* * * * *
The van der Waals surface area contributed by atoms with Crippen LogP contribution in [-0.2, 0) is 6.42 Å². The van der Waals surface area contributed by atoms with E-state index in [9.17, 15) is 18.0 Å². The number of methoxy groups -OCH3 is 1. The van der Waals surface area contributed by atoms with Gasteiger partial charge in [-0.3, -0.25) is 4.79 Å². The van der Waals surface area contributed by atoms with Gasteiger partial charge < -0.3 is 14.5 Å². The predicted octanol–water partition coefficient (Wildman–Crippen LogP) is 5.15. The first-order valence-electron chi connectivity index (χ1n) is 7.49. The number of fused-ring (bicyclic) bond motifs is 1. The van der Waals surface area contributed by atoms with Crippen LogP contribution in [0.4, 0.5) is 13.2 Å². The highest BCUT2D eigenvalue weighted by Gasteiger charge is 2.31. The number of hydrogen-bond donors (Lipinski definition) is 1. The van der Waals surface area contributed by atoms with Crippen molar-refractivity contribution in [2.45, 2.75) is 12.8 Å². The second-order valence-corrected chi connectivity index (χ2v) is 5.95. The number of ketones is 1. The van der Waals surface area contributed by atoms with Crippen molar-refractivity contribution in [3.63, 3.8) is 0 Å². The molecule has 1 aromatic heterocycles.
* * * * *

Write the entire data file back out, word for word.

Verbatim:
The van der Waals surface area contributed by atoms with Crippen LogP contribution in [-0.2, 0) is 6.42 Å². The van der Waals surface area contributed by atoms with E-state index in [9.17, 15) is 18.0 Å². The number of methoxy groups -OCH3 is 1. The van der Waals surface area contributed by atoms with Gasteiger partial charge in [-0.3, -0.25) is 4.79 Å². The van der Waals surface area contributed by atoms with Gasteiger partial charge < -0.3 is 14.5 Å². The predicted octanol–water partition coefficient (Wildman–Crippen LogP) is 5.15. The first-order valence-electron chi connectivity index (χ1n) is 7.49. The number of fused-ring (bicyclic) bond motifs is 1. The van der Waals surface area contributed by atoms with Crippen LogP contribution in [0.4, 0.5) is 13.2 Å². The highest BCUT2D eigenvalue weighted by Gasteiger charge is 2.31. The number of hydrogen-bond donors (Lipinski definition) is 1. The van der Waals surface area contributed by atoms with Crippen molar-refractivity contribution in [2.45, 2.75) is 12.8 Å². The second-order valence-corrected chi connectivity index (χ2v) is 5.95. The number of ketones is 1. The van der Waals surface area contributed by atoms with Crippen molar-refractivity contribution in [3.63, 3.8) is 0 Å². The molecule has 1 aromatic heterocycles.